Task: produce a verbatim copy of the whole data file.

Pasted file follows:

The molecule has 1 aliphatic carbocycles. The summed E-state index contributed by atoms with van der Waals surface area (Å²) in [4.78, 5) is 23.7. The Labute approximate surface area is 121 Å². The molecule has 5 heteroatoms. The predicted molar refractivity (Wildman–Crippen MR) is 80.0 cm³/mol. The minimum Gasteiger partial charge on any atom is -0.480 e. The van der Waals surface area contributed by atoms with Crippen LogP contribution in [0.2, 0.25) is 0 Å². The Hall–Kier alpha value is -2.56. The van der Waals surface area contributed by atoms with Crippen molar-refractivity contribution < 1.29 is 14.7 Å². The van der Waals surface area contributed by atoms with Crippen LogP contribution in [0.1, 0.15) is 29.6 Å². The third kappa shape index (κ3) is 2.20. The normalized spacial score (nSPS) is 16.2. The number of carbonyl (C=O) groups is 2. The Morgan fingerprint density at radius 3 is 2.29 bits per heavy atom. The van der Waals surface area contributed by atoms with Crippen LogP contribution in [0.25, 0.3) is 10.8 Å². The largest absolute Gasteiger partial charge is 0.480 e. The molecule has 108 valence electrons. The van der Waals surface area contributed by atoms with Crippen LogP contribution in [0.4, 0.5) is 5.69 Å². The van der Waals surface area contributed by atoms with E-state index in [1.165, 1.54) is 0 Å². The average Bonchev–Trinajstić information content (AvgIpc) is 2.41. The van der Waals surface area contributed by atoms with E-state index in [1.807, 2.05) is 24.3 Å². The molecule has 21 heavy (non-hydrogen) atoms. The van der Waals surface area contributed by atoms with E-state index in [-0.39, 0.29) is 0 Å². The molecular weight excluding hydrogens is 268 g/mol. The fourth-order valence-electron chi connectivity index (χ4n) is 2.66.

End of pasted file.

The molecule has 1 aliphatic carbocycles. The summed E-state index contributed by atoms with van der Waals surface area (Å²) in [4.78, 5) is 23.7. The Labute approximate surface area is 121 Å². The molecule has 5 heteroatoms. The predicted molar refractivity (Wildman–Crippen MR) is 80.0 cm³/mol. The minimum Gasteiger partial charge on any atom is -0.480 e. The van der Waals surface area contributed by atoms with Crippen LogP contribution in [0.2, 0.25) is 0 Å². The Hall–Kier alpha value is -2.56. The van der Waals surface area contributed by atoms with Crippen molar-refractivity contribution < 1.29 is 14.7 Å². The van der Waals surface area contributed by atoms with Crippen LogP contribution in [0.1, 0.15) is 29.6 Å². The third kappa shape index (κ3) is 2.20. The normalized spacial score (nSPS) is 16.2. The number of carbonyl (C=O) groups is 2. The Morgan fingerprint density at radius 3 is 2.29 bits per heavy atom. The van der Waals surface area contributed by atoms with Crippen LogP contribution in [0.25, 0.3) is 10.8 Å². The largest absolute Gasteiger partial charge is 0.480 e. The molecule has 108 valence electrons. The van der Waals surface area contributed by atoms with Crippen LogP contribution in [0.4, 0.5) is 5.69 Å². The van der Waals surface area contributed by atoms with E-state index in [1.165, 1.54) is 0 Å². The average Bonchev–Trinajstić information content (AvgIpc) is 2.41. The van der Waals surface area contributed by atoms with E-state index in [1.807, 2.05) is 24.3 Å². The molecule has 21 heavy (non-hydrogen) atoms. The van der Waals surface area contributed by atoms with E-state index in [-0.39, 0.29) is 0 Å². The molecular weight excluding hydrogens is 268 g/mol. The fourth-order valence-electron chi connectivity index (χ4n) is 2.66.